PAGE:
Category Archives: Mortgage Banking

Want Higher Returns on Mortgages ?

With strict new federal mortgage regulations on banks coming in January, more borrowers – and investors – will be looking at alternative financing. Investing in alternative mortgage lending is already a fast-growing, multi-billion dollar industry.

Two key avenues for investors are Mortgage Investment Corporations (MICs) and syndicated mortgages. They both lend money to higher-risk borrowers, but  investors must understand the pros and cons of each, and what makes them so different.

Mortgage Investment Corporation (MIC)

An MIC is a pool of capital that is raised through shareholders and is collectively lent to a diversified pool of residential and commercial mortgages. You are buying shares in a corporation that invests on your behalf.

Pros:

Since you are investing in a pool of mortgages you can mitigate a great deal of the typical risk associated with direct private or syndicated mortgages.

An MIC has a team of professional mortgage underwriters who review mortgage loans every day and can determine the risk on your behalf.

It creates regular monthly cash flow that can be tax f ree savings account (TFSA) or registered retirement savings plan  (RRSP) eligible.

If a mortgage goes into default, it is only one of many, so the MIC can begin the foreclosure procedure without having to disrupt monthly cash distributions to the investor.

Targeted returns are typically from 7 per cent to 8 per cent, annually.

The monthly payment is a “flow-through” from the pool of monthly mortgage payments back to the shareholders. There is no term; it is continuous.

A MIC will have an offering memorandum that clearly outlines the parameters and lending restrictions, including: maximum loan to value and percentage allowable for commercial real estate, raw land or development.

Cons:

An MIC has higher overhead and, as such, charges a management fee. The gains are net after fees. Thus net returns are often closer to 7 per cent rather than the 10 per cent targeted by privates or syndicates.

Caution is required that the MIC does not do the following: allocate an excessive amount of loans to farmland, raw land or developments, since these are hard to foreclose on, and it can be difficult to recuperate the loan in the event of a forced sale; or loans lent to personal friends or management partners.

Check that the MIC you invest with has a third-party independent advisory board that oversees the nature of the loans and ensures that they are consistent with their operating memorandum.

Syndicated mortgages

This is the scenario in which two or more individuals lend their money to a specific project and borrower. The money could be lent on anything from a single-family house to a developer with a large project.

Pros:

A syndicated loan is a direct loan to an individual with no fees to a middleman, so the return can be higher – typically above 10 per cent.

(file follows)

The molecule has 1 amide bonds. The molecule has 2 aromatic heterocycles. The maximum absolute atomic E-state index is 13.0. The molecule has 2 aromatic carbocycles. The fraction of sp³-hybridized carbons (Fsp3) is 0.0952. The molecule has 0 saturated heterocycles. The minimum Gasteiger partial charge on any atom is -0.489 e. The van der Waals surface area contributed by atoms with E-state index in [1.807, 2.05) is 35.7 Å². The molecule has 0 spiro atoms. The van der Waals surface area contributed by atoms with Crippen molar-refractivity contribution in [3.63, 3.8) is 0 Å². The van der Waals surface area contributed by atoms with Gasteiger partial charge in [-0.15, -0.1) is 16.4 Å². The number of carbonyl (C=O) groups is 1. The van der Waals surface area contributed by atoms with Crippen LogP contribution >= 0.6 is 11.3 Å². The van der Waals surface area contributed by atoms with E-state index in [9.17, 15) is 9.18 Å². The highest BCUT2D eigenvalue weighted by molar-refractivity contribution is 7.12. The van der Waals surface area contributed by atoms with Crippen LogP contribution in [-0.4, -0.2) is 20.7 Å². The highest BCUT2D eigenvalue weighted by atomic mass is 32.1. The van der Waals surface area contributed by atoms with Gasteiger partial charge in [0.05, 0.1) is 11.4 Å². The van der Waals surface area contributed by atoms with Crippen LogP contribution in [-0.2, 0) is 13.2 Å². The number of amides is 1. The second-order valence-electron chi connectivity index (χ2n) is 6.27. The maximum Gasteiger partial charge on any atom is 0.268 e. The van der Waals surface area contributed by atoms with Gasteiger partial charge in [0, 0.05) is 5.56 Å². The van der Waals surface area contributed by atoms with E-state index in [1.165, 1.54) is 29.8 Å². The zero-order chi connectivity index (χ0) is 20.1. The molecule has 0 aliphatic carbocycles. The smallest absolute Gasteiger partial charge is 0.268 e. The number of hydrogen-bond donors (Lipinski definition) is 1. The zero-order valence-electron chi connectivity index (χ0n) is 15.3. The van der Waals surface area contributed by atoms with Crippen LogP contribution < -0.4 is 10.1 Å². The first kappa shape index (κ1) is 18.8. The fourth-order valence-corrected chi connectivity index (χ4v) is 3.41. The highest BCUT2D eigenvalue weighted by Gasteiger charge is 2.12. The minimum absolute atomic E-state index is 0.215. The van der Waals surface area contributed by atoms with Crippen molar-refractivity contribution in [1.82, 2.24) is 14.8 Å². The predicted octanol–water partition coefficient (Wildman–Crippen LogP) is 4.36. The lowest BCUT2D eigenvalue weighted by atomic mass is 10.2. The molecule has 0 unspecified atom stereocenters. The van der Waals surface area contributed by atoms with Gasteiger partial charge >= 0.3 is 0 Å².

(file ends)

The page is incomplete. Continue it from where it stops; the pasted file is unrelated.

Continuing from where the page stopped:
The syndicated group can be on title.

A mortgage broker who tends to “de-risk” the investment typically sources syndicated mortgages.

You know exactly whom you are lending to and what you are lending on.

It provides monthly cash flow.

Cons:

The biggest downside is that you are lending directly to a single individual or developer.

Any individual can encounter problems beyond his or her control, which could cause a default on the mortgage, even foreclosure.

In the event of such trouble, the syndicated partners may not have the experience and/or willingness to foreclose, a process that can take months.

If you have to foreclose, your money, cash flow and return can be held in limbo for months. If you lent to a development that was half complete when foreclosed on, the syndicate could lose a large portion of its investment.

A syndicated loan can be re-paid early (depending on terms) and it may take time to find the next “deal” or person to lend to. The return on syndicated loans looks attractive but your money is not always at work for 365 days a year. Your real annualized returns over a five-year period may be closer to 8 per cent.

Not all syndicated mortgages are TFSA or RRSP eligible.

Summary

Investing through a syndicated mortgage will generate higher returns than an MIC, but in doing so you take on more risk.

There is always a risk that some people will default on their mortgage – remember, there is a reason they did not qualify at the bank. The single biggest difference between an MIC and a syndicated mortgage is that with an MIC, you bought shares in a fund that invests in a pool of mortgages, so if up to 5 per cent go into default, 95 per cent are still paying monthly. With a syndicated mortgage, if the person you lent to defaults, your income stops and your money is at risk.

Syndicated mortgages are more appropriate for the sophisticated investor who understands the risks associated and expects a higher return.

MICs are more suitable for the less-experienced investor who is willing to accept a slightly lower return in exchange for increased security.